Disease and ostrich confinement

16-11-2007 | |
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Previously confinement was only for ostrich chicks (of all ages) at night to prevent them from getting too wet and developing hypothermia (Mitchell, 2001). However, the recent outbreaks of avian influenza have triggered a new reason for ostrich confinement, disease prevention (Huchzermeyer, 2006)

Previously confinement was only for ostrich chicks (of all ages) at night to prevent them from getting too wet and developing hypothermia (Mitchell, 2001). However, the recent outbreaks of avian influenza have triggered a new reason for ostrich confinement, disease prevention (Huchzermeyer, 2006 )
By confining ostriches indoors contact is avoided with wild birds, in particular waterfowl, which are possible sources of infection. An ostrich enclosure should be well lit, have sufficient space, allow the ostrich to look outside and facilitate guarding behaviour. It is important to realise that confining ostriches indoors is stressful for them but it is always preferable to losing them to avian influenza. Of course the need for confinement is dependent on the regulations set out by each country. European Union member states:

• After a suspected or confirmed case of avian influenza; protection/ surveillance zones and risk areas are formed which in turn justify temporary confinement. Without this exceptional situation, confinement could be classed as suffering for the ostriches, which is not allowed by European Convention for the protection and keeping of animals for farming purposes.
• There have been no cases or risk areas formed where strategies have been suggested for avoiding confinement; such as, permitting preventive vaccination, considering the ostrich as a rare or exotic bird or applying a surveillance programme with serological test samples.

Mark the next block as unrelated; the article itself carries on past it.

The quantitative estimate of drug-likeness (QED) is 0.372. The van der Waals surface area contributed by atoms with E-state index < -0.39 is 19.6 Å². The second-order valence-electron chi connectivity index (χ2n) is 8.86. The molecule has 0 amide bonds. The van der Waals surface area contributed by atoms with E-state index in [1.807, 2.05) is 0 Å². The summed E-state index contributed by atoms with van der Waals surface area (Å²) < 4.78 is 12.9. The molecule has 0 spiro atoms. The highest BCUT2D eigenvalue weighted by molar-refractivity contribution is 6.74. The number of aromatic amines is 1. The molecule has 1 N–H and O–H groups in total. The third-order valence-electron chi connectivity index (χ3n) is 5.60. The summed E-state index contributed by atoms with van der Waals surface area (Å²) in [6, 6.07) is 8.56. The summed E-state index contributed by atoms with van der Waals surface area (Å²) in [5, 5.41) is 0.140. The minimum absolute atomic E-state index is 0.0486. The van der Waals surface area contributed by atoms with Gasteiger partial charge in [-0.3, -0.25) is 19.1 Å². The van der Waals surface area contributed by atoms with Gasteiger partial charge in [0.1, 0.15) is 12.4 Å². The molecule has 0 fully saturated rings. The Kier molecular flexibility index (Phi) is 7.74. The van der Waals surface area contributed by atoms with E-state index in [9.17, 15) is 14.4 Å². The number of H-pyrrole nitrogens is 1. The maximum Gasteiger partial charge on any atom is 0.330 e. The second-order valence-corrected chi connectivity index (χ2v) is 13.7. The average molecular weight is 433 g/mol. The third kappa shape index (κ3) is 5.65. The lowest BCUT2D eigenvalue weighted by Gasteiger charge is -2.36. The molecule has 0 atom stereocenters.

Currently there is no exceptional scientific data on vaccinations in ostriches and any extrapolation from data on other species should be accompanied by preliminary studies. There has only been one trial in ostriches using commercial unspecific vaccines to determine the immune response as measured by serology (HI-method) and not correlated with protective immunity. It was concluded from this trial that vaccination did not produce specific immune protection. So the discussion is now, if the possible effectiveness of vaccination can be due to a much higher amount of infectious virus required to produce infection after induced resistance.
Ostrich producers believe that vaccination is of great importance because of the difficulties involved with indoor confinement, but in the EU vaccination may result in regional or total suspension of export for ostrich products. In Northern Spain there has only been one confirmed case of waterfowl (Podiceps cristatus) with avian influenza that was in 2006. A risk area was formed locally and preventive vaccination was not applied. Whereas, in Central Spain, Madrid, forced confinement of birds in backyard farms and parks was implemented. Fortunately for ostriches, forced confinement was not implemented; serological samples were taken and tested for avian influenza.
Note: Improve your facilities – see Recommendation Concerning Ratites 1997 , appendix 6; place water and feed troughs inside to avoid contamination from feeding wild birds, also be on the alert for signs of infection for example the excretion brilliant green urine.
 

Question: In the event of an avian influenza outbreak, can you suggest, other than those mentioned above, other strategies to avoid ostrich confinement?





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